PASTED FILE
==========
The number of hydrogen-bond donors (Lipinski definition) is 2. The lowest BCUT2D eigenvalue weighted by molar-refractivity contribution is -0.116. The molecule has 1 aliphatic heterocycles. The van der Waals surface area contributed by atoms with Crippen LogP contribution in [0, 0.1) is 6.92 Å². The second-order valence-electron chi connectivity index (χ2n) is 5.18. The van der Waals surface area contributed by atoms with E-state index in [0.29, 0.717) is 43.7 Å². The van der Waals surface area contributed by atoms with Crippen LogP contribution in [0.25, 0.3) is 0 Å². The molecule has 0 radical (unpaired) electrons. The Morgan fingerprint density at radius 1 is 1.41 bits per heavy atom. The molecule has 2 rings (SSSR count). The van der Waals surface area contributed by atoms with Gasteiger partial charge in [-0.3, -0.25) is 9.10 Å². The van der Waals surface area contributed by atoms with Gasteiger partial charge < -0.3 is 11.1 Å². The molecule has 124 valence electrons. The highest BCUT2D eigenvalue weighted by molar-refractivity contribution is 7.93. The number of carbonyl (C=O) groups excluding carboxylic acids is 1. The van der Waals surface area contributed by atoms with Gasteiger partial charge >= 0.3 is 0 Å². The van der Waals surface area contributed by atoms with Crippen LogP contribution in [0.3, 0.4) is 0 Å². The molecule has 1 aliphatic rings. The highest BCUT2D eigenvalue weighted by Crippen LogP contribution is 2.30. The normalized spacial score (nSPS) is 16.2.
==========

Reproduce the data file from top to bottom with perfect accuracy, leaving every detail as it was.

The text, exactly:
The number of hydrogen-bond donors (Lipinski definition) is 2. The lowest BCUT2D eigenvalue weighted by molar-refractivity contribution is -0.116. The molecule has 1 aliphatic heterocycles. The van der Waals surface area contributed by atoms with Crippen LogP contribution in [0, 0.1) is 6.92 Å². The second-order valence-electron chi connectivity index (χ2n) is 5.18. The van der Waals surface area contributed by atoms with E-state index in [0.29, 0.717) is 43.7 Å². The van der Waals surface area contributed by atoms with Crippen LogP contribution in [0.25, 0.3) is 0 Å². The molecule has 0 radical (unpaired) electrons. The Morgan fingerprint density at radius 1 is 1.41 bits per heavy atom. The molecule has 2 rings (SSSR count). The van der Waals surface area contributed by atoms with Gasteiger partial charge in [-0.3, -0.25) is 9.10 Å². The van der Waals surface area contributed by atoms with Gasteiger partial charge < -0.3 is 11.1 Å². The molecule has 124 valence electrons. The highest BCUT2D eigenvalue weighted by molar-refractivity contribution is 7.93. The number of carbonyl (C=O) groups excluding carboxylic acids is 1. The van der Waals surface area contributed by atoms with Gasteiger partial charge >= 0.3 is 0 Å². The van der Waals surface area contributed by atoms with Crippen LogP contribution in [0.3, 0.4) is 0 Å². The molecule has 1 aliphatic rings. The highest BCUT2D eigenvalue weighted by Crippen LogP contribution is 2.30. The normalized spacial score (nSPS) is 16.2.